The failure to establish a payer/provider split at IMSS and to introduce private health fund administrators led to a modification of the reform strategy with the arrival of a right wing government in 2000. The new minister of health, Julio Frenk, set about to conclude the health system conversion to full-fledged Structured Pluralism. In 2003 the National System for Social Health Protection was established.

The Popular Health Insurance (PHI) is the operative program of that system. It is a voluntary insurance for people who are not covered by social security insurance and offers an explicit service package of 274 interventions including drugs and eight ‘catastrophic cost’ diseases for adults while the medical coverage for children is broader. The PHI excludes many high-cost diseases among others multiple trauma, cardio-vascular disease, stroke, most cancers, renal insufficiency that patients have to pay. The PHI package corresponds to 11% of what public social security provides for free. The PHI has no cost for the lowest income groups and the rest pay a premium of about 3-4% of their income.

It is financed by federal tax funds, state tax funds and family premiums. The organizational arrangement of PHI is the one of Structured Pluralism and sanitary security is the responsibility of decentralized agencies at federal and state level. The federal government collects, administrates and transfers funds to state fund administrators, according to the number of enrolled, and to a special fund for ‘catastrophic costs’ that purchases personal health services for PHI affiliates from public or private providers. Public health actions and collective health are financed by a special fund and are the responsibility of the decentralized state health services.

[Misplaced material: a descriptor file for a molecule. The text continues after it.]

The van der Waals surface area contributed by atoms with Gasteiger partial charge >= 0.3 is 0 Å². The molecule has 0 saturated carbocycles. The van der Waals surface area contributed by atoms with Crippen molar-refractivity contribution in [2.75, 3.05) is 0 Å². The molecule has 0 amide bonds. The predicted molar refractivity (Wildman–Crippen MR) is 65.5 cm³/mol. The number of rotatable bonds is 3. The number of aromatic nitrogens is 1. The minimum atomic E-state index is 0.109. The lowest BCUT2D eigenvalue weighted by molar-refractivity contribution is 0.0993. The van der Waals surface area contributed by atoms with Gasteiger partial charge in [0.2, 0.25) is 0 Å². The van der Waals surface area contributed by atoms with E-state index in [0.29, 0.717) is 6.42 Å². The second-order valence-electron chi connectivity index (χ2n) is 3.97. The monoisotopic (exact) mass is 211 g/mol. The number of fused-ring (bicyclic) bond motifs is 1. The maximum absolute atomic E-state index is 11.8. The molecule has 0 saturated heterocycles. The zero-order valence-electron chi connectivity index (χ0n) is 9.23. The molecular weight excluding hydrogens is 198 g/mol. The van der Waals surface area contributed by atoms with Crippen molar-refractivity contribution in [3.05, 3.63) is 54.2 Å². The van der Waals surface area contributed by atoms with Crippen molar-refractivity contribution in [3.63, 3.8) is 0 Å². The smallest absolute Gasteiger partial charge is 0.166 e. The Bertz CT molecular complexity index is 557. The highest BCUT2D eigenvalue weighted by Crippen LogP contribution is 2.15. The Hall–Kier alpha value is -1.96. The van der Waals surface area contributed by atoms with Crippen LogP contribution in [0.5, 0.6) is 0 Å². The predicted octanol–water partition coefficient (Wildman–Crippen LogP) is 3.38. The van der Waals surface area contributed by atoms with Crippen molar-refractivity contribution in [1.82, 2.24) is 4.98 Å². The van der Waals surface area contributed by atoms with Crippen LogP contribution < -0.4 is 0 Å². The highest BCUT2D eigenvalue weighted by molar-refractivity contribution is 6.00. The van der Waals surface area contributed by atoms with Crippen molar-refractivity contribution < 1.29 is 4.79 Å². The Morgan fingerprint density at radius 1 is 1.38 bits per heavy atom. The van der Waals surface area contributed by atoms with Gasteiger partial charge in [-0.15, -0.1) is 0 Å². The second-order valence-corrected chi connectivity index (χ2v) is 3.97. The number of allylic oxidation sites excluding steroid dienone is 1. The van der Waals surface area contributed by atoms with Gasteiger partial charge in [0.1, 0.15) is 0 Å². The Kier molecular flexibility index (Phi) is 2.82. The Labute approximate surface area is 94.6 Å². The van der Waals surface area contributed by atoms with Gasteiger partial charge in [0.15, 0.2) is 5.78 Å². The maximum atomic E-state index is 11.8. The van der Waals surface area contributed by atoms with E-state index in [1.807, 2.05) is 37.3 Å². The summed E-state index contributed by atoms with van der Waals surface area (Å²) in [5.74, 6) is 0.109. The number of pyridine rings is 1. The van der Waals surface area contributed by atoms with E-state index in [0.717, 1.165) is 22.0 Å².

The MOH claims that universal insurance coverage has been reached in Mexico adding PHI, social security and private insurance. However this is refuted by other official data sources such as the health and nutrition and the household income/expenditure surveys of 2012 that demonstrate that 21-25% of the population lacks insurance coverage (see here,  p. 35; and here). Nor is it true that the main PHI beneficiaries are the poorest part of the population: 37% of the lowest income quintile is uninsured.

Official health statistics also show that PHI is providing much less services than the public social security system to its affiliates: 1,4 consultations compared to 3; 0,07 to 0,43 for emergency room treatment and 2,7 to 4,8 per 1.000 for hospital care. These data show that insurance coverage does not mean access in the presence of a limited service package. The unequal distribution of health facilities and human resources adds barriers to access since the expansion of PHI enrollment was not accompanied by an increase in services facilities.

So far the PHI has only marginally contracted private providers which means that with or without PHI the population is attended at the same MOH facilities but with one crucial difference: the PHI population has preference, at the expense of the non-PHI population in these facilities. Comparing the access to care of the people having health problems between the uninsured, those with PHI and those with social security it was found that 15,9% of uninsured, 12,5% with PHI and 6,4% with social security failed to receive care. According to both the uninsured and PHI affiliates this failure was mainly due to economic barriers. In this context it should be noted that for each peso spent by PHI enrolled, the PHI spent 0.93 pesos while the same data for social security are one to 1,39 pesos. PHI does slightly protect against “catastrophic health costs” as compared to the uninsured. Nevertheless the overall proportions of public and private spending have changed very little.